See, at home, I was used to sitting around my house, drinking tea (Barry's, of course) and chatting. With my friends, we had several game nights and dinners at each others' houses. We did world food nights, cake nights and wine nights. Some of my friends and I even did Wii dance-offs. It was great fun and our time was not mostly spent around alcohol. Sure, alcohol was involved but it was always a choice in a myriad of other drinks. It wasn't the sole reason for getting together or the one thing each gathering was centred around.  I found after a few months living in Korea that I wanted that life. I wanted a social life that allowed me to be somewhat creative, to express myself and that didn't exclude my friends who don't like bars or who don't drink.  So, last autumn, I started making dinners for my friends about once a week or once every two weeks.

Now, the expat community in Sejong is much bigger and, I think, has a lot more socialising opportunities that do not involve alcohol. Whether it's going to hike Obangsan or doing coffee meet and greets at the local coffee shops, there are more options. One of my friends, Swaglu, even organised a scavenger hunt to welcome some new people in September. Sure, we still go to Touch or some of the other bars but they are no longer the only place you need go to meet people and they are not the main social arena any more. Which brings me to my next point. As our community expanded, inviting people (outside my core group of friends) to dinner was getting difficult. Our apartments are small and it's hard to sit so many people comfortably in the space provided. I still want to be welcoming, though, and to include as many people as possible.

Tea night #2
Tea night #2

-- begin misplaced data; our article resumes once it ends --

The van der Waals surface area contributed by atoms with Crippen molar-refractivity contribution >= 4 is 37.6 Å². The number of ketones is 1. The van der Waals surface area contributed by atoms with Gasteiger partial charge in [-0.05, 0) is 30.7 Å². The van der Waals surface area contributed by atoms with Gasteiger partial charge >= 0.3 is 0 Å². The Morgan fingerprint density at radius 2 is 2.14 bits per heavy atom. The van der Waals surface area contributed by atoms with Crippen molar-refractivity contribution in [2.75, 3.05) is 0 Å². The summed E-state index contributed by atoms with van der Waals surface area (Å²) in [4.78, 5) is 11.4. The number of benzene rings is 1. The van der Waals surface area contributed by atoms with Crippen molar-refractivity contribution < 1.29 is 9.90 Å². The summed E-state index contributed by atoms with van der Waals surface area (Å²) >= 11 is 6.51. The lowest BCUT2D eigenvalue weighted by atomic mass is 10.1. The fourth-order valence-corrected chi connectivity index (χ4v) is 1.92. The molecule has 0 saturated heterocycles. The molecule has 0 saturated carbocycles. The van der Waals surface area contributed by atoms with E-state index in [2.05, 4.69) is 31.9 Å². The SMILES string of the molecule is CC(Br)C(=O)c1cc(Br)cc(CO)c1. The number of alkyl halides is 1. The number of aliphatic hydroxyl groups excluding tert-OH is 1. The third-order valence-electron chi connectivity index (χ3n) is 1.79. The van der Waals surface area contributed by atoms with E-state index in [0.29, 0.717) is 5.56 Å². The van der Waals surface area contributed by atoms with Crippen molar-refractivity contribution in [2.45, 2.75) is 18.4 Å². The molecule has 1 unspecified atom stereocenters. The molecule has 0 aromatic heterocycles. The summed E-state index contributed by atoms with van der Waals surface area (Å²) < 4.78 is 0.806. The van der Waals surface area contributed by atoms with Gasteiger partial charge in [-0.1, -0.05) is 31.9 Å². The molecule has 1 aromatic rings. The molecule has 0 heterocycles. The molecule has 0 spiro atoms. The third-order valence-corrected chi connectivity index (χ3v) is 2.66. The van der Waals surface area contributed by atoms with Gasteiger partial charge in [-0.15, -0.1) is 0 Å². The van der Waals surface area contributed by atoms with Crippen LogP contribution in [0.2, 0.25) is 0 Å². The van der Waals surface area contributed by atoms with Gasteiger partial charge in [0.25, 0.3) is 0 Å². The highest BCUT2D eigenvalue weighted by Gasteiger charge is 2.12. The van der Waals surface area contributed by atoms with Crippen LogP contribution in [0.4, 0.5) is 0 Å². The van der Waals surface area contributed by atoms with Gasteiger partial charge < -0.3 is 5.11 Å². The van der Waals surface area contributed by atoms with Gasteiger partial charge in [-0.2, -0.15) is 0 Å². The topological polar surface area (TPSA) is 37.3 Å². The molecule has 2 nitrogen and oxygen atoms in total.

Tea night #2
I feel like sometimes I am "stuck in a hole and I want [me] to get out, I don't know what there is to see" but if I don't crawl out of the hole, I will never see what the world and I have to offer. I put myself out there making dinners for my friends. I know I can cook and that the food I make is decent but I wasn't really sure if it was decent enough to put on a plate for someone else. I still don't really know but they all eat it, so at least it is edible! I want to put myself out there even more. To open my heart and my home to everyone that I can and not just my really close friends. I know that by doing so I "might just get a big surprise and it may feel good and [I] might want to smile, smile, smile." So, in September I hosted a tea night and I hosted my second one this week.

Once one idea came, it started to shine. I found myself planning events to welcome people into my home, to include them in the things that I love and I wasn't the only one doing so! My friend, BexC, wants to do a chili cook-off, Katetastic and I have talked about a girls' wine and crafts club (that's happening next month!), some of the guys have organised BBQs and Thanksgiving dinner, and Swaglu has so many ideas coming out of her that I can no longer keep up! It's contagious. Welcoming people into your community is important with meet and greets, dinners and drinks but even more important is building your community. That's what chili cook-offs, tea nights and book clubs are for. And we have all of those in Jochiwon. We are a small community but we are a community, nonetheless. We are now more than a few bottles of soju and a chat. We have more things that bind us together than just being expats who live in Sejong. We are expats who live in Sejong who like to cook, to drink tea, to drink wine, to share our creativity and to spend time together hiking, cycling, taking photos, exploring and reading. The amount of friends I have now who love to write and who encourage each other in their blogging endeavours amazes me (Rucy, TravelThayer, Chasing Glitter and AKA to name but a few).